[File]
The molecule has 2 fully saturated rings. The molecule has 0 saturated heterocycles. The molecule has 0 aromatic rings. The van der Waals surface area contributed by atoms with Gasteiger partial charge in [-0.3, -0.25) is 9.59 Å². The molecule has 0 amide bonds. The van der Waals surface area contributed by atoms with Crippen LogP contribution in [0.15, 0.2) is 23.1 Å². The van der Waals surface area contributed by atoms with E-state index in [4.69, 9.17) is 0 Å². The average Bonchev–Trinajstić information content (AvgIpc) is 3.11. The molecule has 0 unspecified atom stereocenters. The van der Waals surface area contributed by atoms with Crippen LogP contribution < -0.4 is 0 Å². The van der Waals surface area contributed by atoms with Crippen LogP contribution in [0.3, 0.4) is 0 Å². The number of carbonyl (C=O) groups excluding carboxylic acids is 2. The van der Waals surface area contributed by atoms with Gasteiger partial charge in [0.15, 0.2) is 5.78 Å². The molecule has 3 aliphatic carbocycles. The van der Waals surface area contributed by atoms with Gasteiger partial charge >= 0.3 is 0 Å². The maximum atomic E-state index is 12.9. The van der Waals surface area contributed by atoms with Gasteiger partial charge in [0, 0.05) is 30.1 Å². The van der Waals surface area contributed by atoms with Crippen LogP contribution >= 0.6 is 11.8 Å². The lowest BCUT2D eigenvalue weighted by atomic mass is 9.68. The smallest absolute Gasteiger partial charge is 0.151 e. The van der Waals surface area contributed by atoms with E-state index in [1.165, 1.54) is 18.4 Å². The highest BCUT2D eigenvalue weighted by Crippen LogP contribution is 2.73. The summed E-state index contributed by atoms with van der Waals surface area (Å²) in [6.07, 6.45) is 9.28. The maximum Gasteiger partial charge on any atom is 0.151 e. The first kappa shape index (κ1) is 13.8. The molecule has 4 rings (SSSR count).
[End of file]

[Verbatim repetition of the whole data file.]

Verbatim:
The molecule has 2 fully saturated rings. The molecule has 0 saturated heterocycles. The molecule has 0 aromatic rings. The van der Waals surface area contributed by atoms with Gasteiger partial charge in [-0.3, -0.25) is 9.59 Å². The molecule has 0 amide bonds. The van der Waals surface area contributed by atoms with Crippen LogP contribution in [0.15, 0.2) is 23.1 Å². The van der Waals surface area contributed by atoms with E-state index in [4.69, 9.17) is 0 Å². The average Bonchev–Trinajstić information content (AvgIpc) is 3.11. The molecule has 0 unspecified atom stereocenters. The van der Waals surface area contributed by atoms with Crippen LogP contribution < -0.4 is 0 Å². The van der Waals surface area contributed by atoms with Crippen LogP contribution in [0.3, 0.4) is 0 Å². The number of carbonyl (C=O) groups excluding carboxylic acids is 2. The van der Waals surface area contributed by atoms with Gasteiger partial charge in [0.15, 0.2) is 5.78 Å². The molecule has 3 aliphatic carbocycles. The van der Waals surface area contributed by atoms with Gasteiger partial charge >= 0.3 is 0 Å². The maximum atomic E-state index is 12.9. The van der Waals surface area contributed by atoms with Gasteiger partial charge in [0, 0.05) is 30.1 Å². The van der Waals surface area contributed by atoms with Crippen LogP contribution >= 0.6 is 11.8 Å². The lowest BCUT2D eigenvalue weighted by atomic mass is 9.68. The smallest absolute Gasteiger partial charge is 0.151 e. The van der Waals surface area contributed by atoms with E-state index in [1.165, 1.54) is 18.4 Å². The highest BCUT2D eigenvalue weighted by Crippen LogP contribution is 2.73. The summed E-state index contributed by atoms with van der Waals surface area (Å²) in [6.07, 6.45) is 9.28. The maximum Gasteiger partial charge on any atom is 0.151 e. The first kappa shape index (κ1) is 13.8. The molecule has 4 rings (SSSR count).